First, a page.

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SURGERY FOR BPH: FROM THE WAITING ROOM TO THE RECOVERY ROOM

The decision to have surgery can be reached by a number of routes:

A BPH patient's prostate may have continued its growth; his symptoms, instead of diminishing, may have increased to the point of intolerability. According to Dr. Steven Gumbert, cancer of the prostate occurs more frequently in men with benign prostatic hyperplasia—although hyperplasia has not been shown to actually be the cause.

The patient may be legitimately concerned that his cancer tests have produced "false negative" results. This means that he may have an inaccurate test result that fails to show the presence of a cancerous minor, which can later be found by a biopsy or other medical diagnosis. He may be concerned about the possibility that a cancerous prostate nodule is lurking undiscovered, ready to spread to other parts of the body.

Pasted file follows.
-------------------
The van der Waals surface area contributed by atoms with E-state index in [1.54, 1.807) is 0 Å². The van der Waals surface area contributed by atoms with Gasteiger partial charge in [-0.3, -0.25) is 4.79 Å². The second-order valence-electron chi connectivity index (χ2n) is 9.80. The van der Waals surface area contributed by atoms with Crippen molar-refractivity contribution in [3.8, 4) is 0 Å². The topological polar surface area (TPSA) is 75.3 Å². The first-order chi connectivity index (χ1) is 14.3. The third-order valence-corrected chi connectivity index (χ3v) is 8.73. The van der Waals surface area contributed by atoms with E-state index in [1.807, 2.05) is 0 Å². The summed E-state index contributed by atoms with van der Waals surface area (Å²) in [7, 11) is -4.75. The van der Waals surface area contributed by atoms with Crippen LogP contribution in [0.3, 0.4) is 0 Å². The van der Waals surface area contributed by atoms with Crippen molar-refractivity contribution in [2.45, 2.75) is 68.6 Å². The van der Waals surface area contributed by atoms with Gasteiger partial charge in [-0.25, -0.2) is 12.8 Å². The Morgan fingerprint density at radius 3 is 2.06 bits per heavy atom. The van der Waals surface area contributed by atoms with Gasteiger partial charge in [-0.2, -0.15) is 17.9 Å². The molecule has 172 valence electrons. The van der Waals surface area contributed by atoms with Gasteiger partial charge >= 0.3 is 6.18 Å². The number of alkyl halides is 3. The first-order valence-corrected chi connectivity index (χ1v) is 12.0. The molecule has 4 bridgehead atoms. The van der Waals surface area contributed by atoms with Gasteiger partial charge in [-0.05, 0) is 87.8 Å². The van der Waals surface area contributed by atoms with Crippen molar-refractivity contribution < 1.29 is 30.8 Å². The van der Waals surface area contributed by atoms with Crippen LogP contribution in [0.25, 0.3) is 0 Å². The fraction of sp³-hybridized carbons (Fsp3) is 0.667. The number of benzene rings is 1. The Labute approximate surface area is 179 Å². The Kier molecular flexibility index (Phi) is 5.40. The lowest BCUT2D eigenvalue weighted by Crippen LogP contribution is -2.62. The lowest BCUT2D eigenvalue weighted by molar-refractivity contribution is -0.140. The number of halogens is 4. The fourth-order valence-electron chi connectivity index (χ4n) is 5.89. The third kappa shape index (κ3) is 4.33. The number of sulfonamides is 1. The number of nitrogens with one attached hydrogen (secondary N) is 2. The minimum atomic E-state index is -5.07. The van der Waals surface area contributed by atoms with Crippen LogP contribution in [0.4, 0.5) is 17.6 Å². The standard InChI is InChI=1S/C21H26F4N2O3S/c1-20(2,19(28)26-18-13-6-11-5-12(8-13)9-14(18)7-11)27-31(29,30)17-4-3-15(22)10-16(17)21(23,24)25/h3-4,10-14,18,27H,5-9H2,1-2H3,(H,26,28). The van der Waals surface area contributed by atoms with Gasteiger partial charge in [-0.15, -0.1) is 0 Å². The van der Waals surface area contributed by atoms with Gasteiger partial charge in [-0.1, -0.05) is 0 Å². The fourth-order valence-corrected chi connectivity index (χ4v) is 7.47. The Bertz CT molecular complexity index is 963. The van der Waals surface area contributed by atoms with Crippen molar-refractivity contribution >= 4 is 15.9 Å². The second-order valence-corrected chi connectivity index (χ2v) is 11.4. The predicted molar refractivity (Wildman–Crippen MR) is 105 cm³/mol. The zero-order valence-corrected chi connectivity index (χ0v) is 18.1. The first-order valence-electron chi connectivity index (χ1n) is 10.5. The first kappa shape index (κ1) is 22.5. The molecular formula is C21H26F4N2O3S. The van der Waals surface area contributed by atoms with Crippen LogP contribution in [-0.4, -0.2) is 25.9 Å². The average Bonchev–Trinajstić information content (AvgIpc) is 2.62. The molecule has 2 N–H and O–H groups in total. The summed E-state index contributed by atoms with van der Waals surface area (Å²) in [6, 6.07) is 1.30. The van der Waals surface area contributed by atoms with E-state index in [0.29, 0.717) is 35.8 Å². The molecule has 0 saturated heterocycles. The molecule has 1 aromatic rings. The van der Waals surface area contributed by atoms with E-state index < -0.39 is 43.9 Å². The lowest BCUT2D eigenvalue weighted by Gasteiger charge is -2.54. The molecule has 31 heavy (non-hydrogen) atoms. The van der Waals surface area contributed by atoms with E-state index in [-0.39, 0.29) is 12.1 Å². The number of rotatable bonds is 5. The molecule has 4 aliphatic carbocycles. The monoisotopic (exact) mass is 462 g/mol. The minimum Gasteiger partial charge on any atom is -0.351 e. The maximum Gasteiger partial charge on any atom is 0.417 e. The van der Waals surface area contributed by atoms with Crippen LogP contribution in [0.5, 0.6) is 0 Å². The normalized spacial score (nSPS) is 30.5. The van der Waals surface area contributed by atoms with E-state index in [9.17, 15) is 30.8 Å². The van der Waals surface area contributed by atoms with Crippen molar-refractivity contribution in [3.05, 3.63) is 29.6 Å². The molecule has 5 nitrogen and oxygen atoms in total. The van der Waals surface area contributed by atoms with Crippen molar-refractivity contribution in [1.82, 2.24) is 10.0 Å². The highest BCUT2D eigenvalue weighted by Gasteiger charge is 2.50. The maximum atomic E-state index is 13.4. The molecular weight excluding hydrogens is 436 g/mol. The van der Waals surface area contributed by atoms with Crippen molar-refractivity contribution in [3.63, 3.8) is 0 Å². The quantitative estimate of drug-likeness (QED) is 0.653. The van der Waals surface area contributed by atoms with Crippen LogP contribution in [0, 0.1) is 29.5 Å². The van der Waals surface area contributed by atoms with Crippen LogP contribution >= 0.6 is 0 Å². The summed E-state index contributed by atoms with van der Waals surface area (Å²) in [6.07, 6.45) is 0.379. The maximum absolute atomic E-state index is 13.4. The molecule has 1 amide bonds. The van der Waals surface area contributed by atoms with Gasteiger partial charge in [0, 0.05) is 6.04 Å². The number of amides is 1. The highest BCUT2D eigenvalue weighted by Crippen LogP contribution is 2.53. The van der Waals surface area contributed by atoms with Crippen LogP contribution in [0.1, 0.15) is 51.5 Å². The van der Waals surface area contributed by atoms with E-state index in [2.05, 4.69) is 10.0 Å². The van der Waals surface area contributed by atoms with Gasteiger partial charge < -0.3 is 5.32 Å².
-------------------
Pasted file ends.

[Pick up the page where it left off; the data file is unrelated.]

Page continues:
The patient may be diagnosed with prostate cancer, and he and his doctor may have determined that nonsurgical options such as radiation and hormone treatment are unlikely to resolve the problem.

If you (together with your doctor and your family) have made the decision to have surgery, then you will need to make preparations for the time before and after the operation.

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Men's Health Erectile Dysfunction